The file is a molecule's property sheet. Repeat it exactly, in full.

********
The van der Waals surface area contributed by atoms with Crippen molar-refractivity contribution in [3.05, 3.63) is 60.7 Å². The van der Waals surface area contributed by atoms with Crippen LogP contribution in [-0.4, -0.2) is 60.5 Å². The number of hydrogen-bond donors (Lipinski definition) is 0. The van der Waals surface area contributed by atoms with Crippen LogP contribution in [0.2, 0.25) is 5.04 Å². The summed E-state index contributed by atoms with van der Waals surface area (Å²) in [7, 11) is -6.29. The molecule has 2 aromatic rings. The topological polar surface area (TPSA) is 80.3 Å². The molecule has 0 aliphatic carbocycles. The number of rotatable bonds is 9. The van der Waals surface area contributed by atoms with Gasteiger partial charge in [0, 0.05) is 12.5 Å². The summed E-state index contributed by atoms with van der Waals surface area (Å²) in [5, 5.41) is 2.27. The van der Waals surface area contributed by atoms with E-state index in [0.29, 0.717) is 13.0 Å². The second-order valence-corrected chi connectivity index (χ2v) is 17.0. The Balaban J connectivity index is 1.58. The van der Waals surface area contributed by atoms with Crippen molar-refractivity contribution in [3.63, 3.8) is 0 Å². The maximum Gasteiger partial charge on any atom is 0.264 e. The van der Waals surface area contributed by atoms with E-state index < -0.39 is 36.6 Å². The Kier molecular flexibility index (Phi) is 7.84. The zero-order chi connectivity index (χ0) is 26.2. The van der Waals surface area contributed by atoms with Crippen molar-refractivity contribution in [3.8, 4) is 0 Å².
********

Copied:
The van der Waals surface area contributed by atoms with Crippen molar-refractivity contribution in [3.05, 3.63) is 60.7 Å². The van der Waals surface area contributed by atoms with Crippen LogP contribution in [-0.4, -0.2) is 60.5 Å². The number of hydrogen-bond donors (Lipinski definition) is 0. The van der Waals surface area contributed by atoms with Crippen LogP contribution in [0.2, 0.25) is 5.04 Å². The summed E-state index contributed by atoms with van der Waals surface area (Å²) in [7, 11) is -6.29. The molecule has 2 aromatic rings. The topological polar surface area (TPSA) is 80.3 Å². The molecule has 0 aliphatic carbocycles. The number of rotatable bonds is 9. The van der Waals surface area contributed by atoms with Gasteiger partial charge in [0, 0.05) is 12.5 Å². The summed E-state index contributed by atoms with van der Waals surface area (Å²) in [5, 5.41) is 2.27. The van der Waals surface area contributed by atoms with E-state index in [0.29, 0.717) is 13.0 Å². The second-order valence-corrected chi connectivity index (χ2v) is 17.0. The Balaban J connectivity index is 1.58. The van der Waals surface area contributed by atoms with Crippen molar-refractivity contribution in [3.63, 3.8) is 0 Å². The maximum Gasteiger partial charge on any atom is 0.264 e. The van der Waals surface area contributed by atoms with E-state index < -0.39 is 36.6 Å². The Kier molecular flexibility index (Phi) is 7.84. The zero-order chi connectivity index (χ0) is 26.2. The van der Waals surface area contributed by atoms with Crippen molar-refractivity contribution in [3.8, 4) is 0 Å².